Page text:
Can Apple Cider Vinegar Help Eczema and Atopic Dermatitis?

If you suffer from eczema, you're not alone. Eczema, a skin disorder characterized by red, itchy, inflamed skin that’s annoying at best, and painful at worst, affects more than 30 million Americans, according to the National Eczema Association.

The most common type of eczema is atopic dermatitis, which often surfaces during the first six months of life in the form of a red, itchy rash on the arms, legs, and cheeks, notes the National Eczema Association. Sometimes atopic dermatitis disappears as a child grows older, but some children will continue dealing with this skin condition well into adulthood.

People with eczema and atopic dermatitis are constantly searching for easy treatment options to help them manage their symptoms. Some claim that apple cider vinegar (ACV) is an effective home remedy for these skin conditions that is both easy and inexpensive.

But can it help with eczema and atopic dermatitis? Here’s what you need to know.

Can ACV Improve Eczema and Atopic Dermatitis?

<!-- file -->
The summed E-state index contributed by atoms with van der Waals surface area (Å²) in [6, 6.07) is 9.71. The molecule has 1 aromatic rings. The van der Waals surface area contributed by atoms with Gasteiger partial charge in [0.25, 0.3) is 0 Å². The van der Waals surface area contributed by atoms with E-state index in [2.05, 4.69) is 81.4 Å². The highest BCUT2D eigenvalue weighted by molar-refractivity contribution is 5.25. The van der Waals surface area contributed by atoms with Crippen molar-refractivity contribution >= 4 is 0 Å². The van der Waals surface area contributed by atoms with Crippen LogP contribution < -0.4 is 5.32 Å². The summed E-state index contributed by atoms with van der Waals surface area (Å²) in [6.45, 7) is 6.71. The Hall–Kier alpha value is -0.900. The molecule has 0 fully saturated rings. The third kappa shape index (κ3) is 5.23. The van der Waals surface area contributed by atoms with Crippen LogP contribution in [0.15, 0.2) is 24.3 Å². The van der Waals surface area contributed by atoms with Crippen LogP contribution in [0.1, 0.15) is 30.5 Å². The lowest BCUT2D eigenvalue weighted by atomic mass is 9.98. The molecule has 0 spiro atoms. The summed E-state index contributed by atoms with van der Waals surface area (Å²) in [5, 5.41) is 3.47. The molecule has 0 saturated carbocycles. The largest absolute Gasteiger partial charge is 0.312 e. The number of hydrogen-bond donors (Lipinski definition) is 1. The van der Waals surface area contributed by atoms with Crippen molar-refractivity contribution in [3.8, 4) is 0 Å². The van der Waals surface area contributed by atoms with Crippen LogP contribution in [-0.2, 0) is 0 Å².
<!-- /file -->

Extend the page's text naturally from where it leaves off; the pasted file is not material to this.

ACV may help treat eczema and atopic dermatitis, but it’s hard to say for sure. Unfortunately, the research is pretty thin.

Why You Should Approach ACV With Caution

Given the lack of research on ACV and eczema and atopic dermatitis, it may be best to try other treatment options first. “I usually recommend using diluted bleach baths instead of apple cider vinegar,” says Samer Jaber, MD, a board- certified dermatologist and founder of Washington Square Dermatology in New York City. Bleach baths involve soaking in a bath of water that’s been mixed with a small amount of bleach for 5 to 10 minutes a few times a week. Instructions on the American Academy of Dermatology website recommend using ½ cup of regular strength (6 percent) plain bleach in a full bathtub of water, or 1 teaspoon of bleach per gallon of water for a baby or toddler.

In addition, many dermatologists aren’t sold on the effectiveness of ACV. “I have in my practice definitely seen [apple cider vinegar] irritate the skin and cause atopic dermatitis flares when used topically,” Dr. Jaber says.

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